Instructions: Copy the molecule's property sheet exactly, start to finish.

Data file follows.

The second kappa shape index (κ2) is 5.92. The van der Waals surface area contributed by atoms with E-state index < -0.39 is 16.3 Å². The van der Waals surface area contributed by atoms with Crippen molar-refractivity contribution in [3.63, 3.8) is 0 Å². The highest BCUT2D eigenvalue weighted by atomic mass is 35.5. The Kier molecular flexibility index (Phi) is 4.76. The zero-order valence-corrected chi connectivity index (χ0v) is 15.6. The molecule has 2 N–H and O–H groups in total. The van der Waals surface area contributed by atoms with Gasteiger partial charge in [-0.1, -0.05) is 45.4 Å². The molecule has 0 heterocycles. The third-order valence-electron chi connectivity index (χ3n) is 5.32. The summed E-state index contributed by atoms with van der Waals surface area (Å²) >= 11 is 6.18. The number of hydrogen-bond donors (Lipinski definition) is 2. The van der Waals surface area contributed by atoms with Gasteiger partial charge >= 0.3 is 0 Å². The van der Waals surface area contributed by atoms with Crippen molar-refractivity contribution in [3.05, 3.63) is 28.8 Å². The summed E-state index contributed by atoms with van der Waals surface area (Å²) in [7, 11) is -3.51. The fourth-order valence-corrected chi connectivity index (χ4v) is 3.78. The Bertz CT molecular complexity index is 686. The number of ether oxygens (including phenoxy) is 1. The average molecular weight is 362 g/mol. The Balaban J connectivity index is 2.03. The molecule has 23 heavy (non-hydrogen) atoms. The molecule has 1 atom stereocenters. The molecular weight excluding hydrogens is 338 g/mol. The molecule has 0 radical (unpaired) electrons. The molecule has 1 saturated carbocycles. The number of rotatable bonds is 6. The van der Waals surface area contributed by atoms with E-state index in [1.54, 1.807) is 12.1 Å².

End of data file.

The second kappa shape index (κ2) is 5.92. The van der Waals surface area contributed by atoms with E-state index < -0.39 is 16.3 Å². The van der Waals surface area contributed by atoms with Crippen molar-refractivity contribution in [3.63, 3.8) is 0 Å². The highest BCUT2D eigenvalue weighted by atomic mass is 35.5. The Kier molecular flexibility index (Phi) is 4.76. The zero-order valence-corrected chi connectivity index (χ0v) is 15.6. The molecule has 2 N–H and O–H groups in total. The van der Waals surface area contributed by atoms with Gasteiger partial charge in [-0.1, -0.05) is 45.4 Å². The molecule has 0 heterocycles. The third-order valence-electron chi connectivity index (χ3n) is 5.32. The summed E-state index contributed by atoms with van der Waals surface area (Å²) >= 11 is 6.18. The number of hydrogen-bond donors (Lipinski definition) is 2. The van der Waals surface area contributed by atoms with Gasteiger partial charge >= 0.3 is 0 Å². The van der Waals surface area contributed by atoms with Crippen molar-refractivity contribution in [3.05, 3.63) is 28.8 Å². The summed E-state index contributed by atoms with van der Waals surface area (Å²) in [7, 11) is -3.51. The fourth-order valence-corrected chi connectivity index (χ4v) is 3.78. The Bertz CT molecular complexity index is 686. The number of ether oxygens (including phenoxy) is 1. The average molecular weight is 362 g/mol. The Balaban J connectivity index is 2.03. The molecule has 23 heavy (non-hydrogen) atoms. The molecule has 1 atom stereocenters. The molecular weight excluding hydrogens is 338 g/mol. The molecule has 0 radical (unpaired) electrons. The molecule has 1 saturated carbocycles. The number of rotatable bonds is 6. The van der Waals surface area contributed by atoms with E-state index in [1.54, 1.807) is 12.1 Å².